There are about 100-120 cases of GBS a year in Ireland. The first symptoms are usually tingling and numbness in the fingers and toes, with progressive weakness in the arms and legs over a few days.

      In the milder cases, this weakness may stop and cause only moderate difficulty in walking, requiring sticks, crutches or a walking frame.

      In some cases the weakness progresses and leads to complete paralysis of the legs. The arms may also be affected.

      In a quarter of cases, the paralysis progresses up the chest and face and the patient is unable to breathe on his or her own and needs to rely on a ventilator and a feeding tube.

      GBS improves spontaneously. However, certain factors can assist recovery, according to the GBS Support Group.

      These include good nursing and medical care, physiotherapy and hydrotherapy, therapies that relieve discomfort and prevent stiffness, immunoglobulin infusion of immunoglobulin, plasmapheresis and counselling – because a high proportion of patients get depressed during the gruelling recovery phase.

    • Anonymous
      August 30, 2008 at 10:34 am

      This article makes GBS sound pretty tame. Unfortunately that is one of the basic problems with GBS and related disorders. Getting the public and even the medical community to understand the true extent of this disorder and its long term effects continues to be a struggle.


    • Anonymous
      August 30, 2008 at 3:02 pm

      Stating that GBS improves spontaneously. What does that mean exactly. It has been 16mo. for me. How long does this recovery take? I have heard 2 yrs. and I have heard many years. I am unabvle to walk alone and have so many limitations. I know I have to be patient but or how long?
      Can anyone answer these questions?

    • Anonymous
      August 30, 2008 at 10:21 pm


      I am so sorry that your recovery is taking so long. The terms used to describe GBS like “spontaneous recovery” and “residuals” should be outlawed. When I had GBS almost nothing was known about it and very few studies were being done. I find it obscene that, 30 years later, there is still such ignorance and few studies being done.

      Take Care, Susanne

Campylobacter Infection and Guillain-Barré Syndrome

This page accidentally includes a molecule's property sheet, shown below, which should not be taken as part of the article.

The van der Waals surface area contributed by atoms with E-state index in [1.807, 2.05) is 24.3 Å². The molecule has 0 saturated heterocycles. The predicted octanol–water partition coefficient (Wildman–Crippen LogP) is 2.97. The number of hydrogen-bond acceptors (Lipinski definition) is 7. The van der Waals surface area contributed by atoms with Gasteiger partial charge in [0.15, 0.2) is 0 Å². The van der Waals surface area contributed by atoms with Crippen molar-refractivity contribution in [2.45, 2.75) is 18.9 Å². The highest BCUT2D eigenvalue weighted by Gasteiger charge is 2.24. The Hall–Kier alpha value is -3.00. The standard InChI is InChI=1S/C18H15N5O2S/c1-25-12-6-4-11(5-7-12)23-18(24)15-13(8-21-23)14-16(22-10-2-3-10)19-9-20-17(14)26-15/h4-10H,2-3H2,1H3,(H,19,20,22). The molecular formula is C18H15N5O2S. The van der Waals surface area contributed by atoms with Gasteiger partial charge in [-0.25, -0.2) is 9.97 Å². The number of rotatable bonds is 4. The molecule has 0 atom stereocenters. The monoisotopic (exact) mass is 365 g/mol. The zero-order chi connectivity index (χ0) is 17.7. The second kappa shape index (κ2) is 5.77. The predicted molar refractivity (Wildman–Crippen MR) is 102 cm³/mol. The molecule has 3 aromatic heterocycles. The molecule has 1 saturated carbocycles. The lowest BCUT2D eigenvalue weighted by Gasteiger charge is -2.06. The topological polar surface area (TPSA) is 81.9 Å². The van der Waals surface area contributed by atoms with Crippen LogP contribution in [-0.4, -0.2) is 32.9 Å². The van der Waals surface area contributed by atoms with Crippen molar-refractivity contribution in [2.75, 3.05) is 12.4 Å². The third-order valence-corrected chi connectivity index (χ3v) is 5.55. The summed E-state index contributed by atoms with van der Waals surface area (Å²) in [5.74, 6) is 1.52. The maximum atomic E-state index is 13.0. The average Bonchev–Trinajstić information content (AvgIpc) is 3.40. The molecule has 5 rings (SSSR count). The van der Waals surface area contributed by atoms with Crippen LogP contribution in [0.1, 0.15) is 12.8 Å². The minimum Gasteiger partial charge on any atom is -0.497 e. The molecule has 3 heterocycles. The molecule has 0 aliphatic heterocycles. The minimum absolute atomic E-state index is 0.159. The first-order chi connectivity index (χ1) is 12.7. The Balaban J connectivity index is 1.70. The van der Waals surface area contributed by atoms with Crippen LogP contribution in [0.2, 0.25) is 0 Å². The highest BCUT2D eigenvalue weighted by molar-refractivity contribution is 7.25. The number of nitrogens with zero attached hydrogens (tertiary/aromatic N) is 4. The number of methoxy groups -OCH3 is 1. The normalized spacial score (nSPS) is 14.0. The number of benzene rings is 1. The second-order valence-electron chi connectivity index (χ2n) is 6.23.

• Anonymous
      August 12, 2008 at 6:43 pm

      Association between Campylobacter Infection and Guillain-Barré Syndrome
      Ban Mishu Allos

      Division of Infectious Diseases, Vanderbilt University School of Medicine, Nashville, Tennessee

      Guillain-Barré syndrome (GBS), a neurologic disease that produces ascending paralysis, affects people all over the world. Acute infectious illnesses precede 50%-75% of the GBS cases. Although many infectious agents have been associated with GBS, the strongest documented association is with Campylobacter infection. The first line of evidence supporting Campylobacter infection as a trigger of GBS is anecdotal reports. The second line of evidence is serologic surveys, which have demonstrated that sera from GBS patients contain anti-Campylobacter jejuni antibodies, consistent with recent infection. Finally, culture studies have proven that a high proportion of GBS patients have C. jejuni in their stools at the time of onset of neurologic symptoms. Neurologic symptoms are more severe and more likely to be irreversible when GBS is preceded by C. jejuni infection. One of every 1058 Campylobacter infections results in GBS, and 1 of 158 Campylobacter type O:19 infections results in GBS.

US FDA, CDC back Merck’s Gardasil shot as safe

    • Anonymous
      July 27, 2008 at 9:14 am

      US FDA, CDC back Merck’s Gardasil shot as safe
      26th July 2008, 09:02 am

      Tue Jul 22 20:20:58 PDT 2008

      (Recasts; adds details, background on sales, Merck comment)

      WASHINGTON, July 22 (Reuters) – Merck & Co’s Gardasil vaccine remains safe and effective for protecting women and girls from a virus that causes cervical cancer, U.S. officials said on Tuesday after reviewing thousands of reports of health problems.

      Consumers, doctors and others have raised questions about Gardasil’s safety but the Food and Drug Administration and the Centers for Disease Control and Prevention said the most serious adverse events did not appear linked to the vaccine.